challenges of doing business in Malawi

Challenges of Doing Business in Malawi (and How to Overcome Them!)

Also known as the "Warm Heart of Africa", Malawi has been defining the dreams of many with its scenic landscapes, rich culture, recent economic progressions, and business opportunities.

As per the World Bank, GDP growth is projected to reach 3% in 2024, along with a boost in the agricultural sector, tourism, exports, and foreign investors.

However, aspiring entrepreneurs should be aware of the challenges of doing business in Malawi despite all the positive outlooks.

10 best places to visit in Malawi - Lonely Planet

While Malawi portrays massive business potential, understanding and knowing its business obstacles is necessary to pave the path to success.

If you're an entrepreneur aiming to jump into the Malawian market, let this blog be your roadmap to familiarise you with the intricacies and challenges of doing business in Malawi.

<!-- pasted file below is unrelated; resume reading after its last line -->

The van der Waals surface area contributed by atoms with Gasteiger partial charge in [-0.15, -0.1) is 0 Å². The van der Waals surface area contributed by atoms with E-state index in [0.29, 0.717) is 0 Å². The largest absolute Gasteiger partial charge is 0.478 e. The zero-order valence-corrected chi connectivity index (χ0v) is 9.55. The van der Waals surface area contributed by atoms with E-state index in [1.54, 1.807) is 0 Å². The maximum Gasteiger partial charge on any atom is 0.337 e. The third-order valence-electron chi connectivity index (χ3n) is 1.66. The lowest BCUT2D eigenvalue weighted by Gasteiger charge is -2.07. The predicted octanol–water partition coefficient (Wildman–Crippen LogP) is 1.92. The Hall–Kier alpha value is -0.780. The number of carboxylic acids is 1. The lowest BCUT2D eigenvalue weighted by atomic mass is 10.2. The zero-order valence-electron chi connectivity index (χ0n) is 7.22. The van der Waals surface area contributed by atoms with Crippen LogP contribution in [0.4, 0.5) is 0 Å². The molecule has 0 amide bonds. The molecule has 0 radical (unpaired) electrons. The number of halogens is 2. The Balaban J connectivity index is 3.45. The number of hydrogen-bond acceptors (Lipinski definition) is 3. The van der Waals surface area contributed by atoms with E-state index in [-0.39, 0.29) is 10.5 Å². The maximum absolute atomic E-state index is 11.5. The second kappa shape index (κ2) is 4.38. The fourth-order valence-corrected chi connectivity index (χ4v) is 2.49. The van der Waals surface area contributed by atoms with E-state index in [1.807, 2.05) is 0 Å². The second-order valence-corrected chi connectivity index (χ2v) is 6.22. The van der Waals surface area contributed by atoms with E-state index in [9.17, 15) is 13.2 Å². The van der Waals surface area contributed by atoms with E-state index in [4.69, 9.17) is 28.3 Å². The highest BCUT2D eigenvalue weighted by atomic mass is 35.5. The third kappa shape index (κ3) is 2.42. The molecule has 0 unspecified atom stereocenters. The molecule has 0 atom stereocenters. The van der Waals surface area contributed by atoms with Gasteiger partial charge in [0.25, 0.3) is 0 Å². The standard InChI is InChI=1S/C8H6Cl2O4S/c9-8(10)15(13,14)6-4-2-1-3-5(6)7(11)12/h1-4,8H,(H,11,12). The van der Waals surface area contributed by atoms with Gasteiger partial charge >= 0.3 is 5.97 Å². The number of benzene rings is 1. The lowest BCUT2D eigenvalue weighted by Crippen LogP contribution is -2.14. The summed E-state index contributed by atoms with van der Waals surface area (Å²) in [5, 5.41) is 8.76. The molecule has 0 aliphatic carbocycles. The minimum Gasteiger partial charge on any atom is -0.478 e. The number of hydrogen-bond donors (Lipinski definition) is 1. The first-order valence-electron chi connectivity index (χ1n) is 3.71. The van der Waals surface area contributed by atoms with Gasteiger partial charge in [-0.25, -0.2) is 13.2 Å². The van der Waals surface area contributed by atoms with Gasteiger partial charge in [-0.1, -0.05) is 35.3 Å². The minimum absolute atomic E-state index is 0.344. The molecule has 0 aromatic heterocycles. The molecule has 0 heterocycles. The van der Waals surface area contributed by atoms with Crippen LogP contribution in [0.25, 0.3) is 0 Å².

About Malawi

Previously known as Nyasaland, Malawi is located in southeast Africa, bordered by Zambia, the United Republic of Tanzania and Mozambique.

Malawi | History, Map, Flag, Population, Capital, Language, & Facts |  Britannica

Although it is a bit narrow and landlocked, it has a border which is 750 km wide with Lake Malawi, which is the most biodiverse lake in the world.

Malawi has enjoyed governmental stability since its independence in 1964. 1993 brought the end of one-party rule, and since then, multi-party presidential and parliamentary elections have been held every five years.

The presidential elections held on June 23, 2020, witnessed the election of Lazarus Chakwera as president and Saulos Chilima as vice president. Together, they have led a coalition of multiple political parties known as the Tonse Alliance.

The next general election is set for September 16, 2025.